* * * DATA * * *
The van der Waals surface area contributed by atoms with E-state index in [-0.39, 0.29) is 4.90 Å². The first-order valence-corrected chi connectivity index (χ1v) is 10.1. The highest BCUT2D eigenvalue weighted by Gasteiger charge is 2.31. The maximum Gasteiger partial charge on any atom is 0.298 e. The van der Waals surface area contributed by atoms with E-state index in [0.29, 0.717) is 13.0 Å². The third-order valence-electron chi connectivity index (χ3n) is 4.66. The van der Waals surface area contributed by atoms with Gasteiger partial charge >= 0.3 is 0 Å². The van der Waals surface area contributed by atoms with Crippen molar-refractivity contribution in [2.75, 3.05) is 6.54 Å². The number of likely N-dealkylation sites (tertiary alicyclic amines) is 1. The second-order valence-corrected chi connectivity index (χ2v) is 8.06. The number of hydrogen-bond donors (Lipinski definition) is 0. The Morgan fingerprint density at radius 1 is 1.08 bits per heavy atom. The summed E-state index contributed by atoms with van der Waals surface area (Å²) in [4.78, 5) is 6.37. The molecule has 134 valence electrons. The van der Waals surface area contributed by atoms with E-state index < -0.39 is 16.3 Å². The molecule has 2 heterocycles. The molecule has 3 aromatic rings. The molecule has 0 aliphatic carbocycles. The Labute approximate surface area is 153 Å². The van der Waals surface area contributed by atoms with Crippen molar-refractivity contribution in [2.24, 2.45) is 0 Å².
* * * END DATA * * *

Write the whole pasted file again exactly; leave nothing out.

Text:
The van der Waals surface area contributed by atoms with E-state index in [-0.39, 0.29) is 4.90 Å². The first-order valence-corrected chi connectivity index (χ1v) is 10.1. The highest BCUT2D eigenvalue weighted by Gasteiger charge is 2.31. The maximum Gasteiger partial charge on any atom is 0.298 e. The van der Waals surface area contributed by atoms with E-state index in [0.29, 0.717) is 13.0 Å². The third-order valence-electron chi connectivity index (χ3n) is 4.66. The van der Waals surface area contributed by atoms with Gasteiger partial charge >= 0.3 is 0 Å². The van der Waals surface area contributed by atoms with Crippen molar-refractivity contribution in [2.75, 3.05) is 6.54 Å². The number of likely N-dealkylation sites (tertiary alicyclic amines) is 1. The second-order valence-corrected chi connectivity index (χ2v) is 8.06. The number of hydrogen-bond donors (Lipinski definition) is 0. The Morgan fingerprint density at radius 1 is 1.08 bits per heavy atom. The summed E-state index contributed by atoms with van der Waals surface area (Å²) in [4.78, 5) is 6.37. The molecule has 134 valence electrons. The van der Waals surface area contributed by atoms with E-state index < -0.39 is 16.3 Å². The molecule has 2 heterocycles. The molecule has 3 aromatic rings. The molecule has 0 aliphatic carbocycles. The Labute approximate surface area is 153 Å². The van der Waals surface area contributed by atoms with Crippen molar-refractivity contribution in [2.24, 2.45) is 0 Å².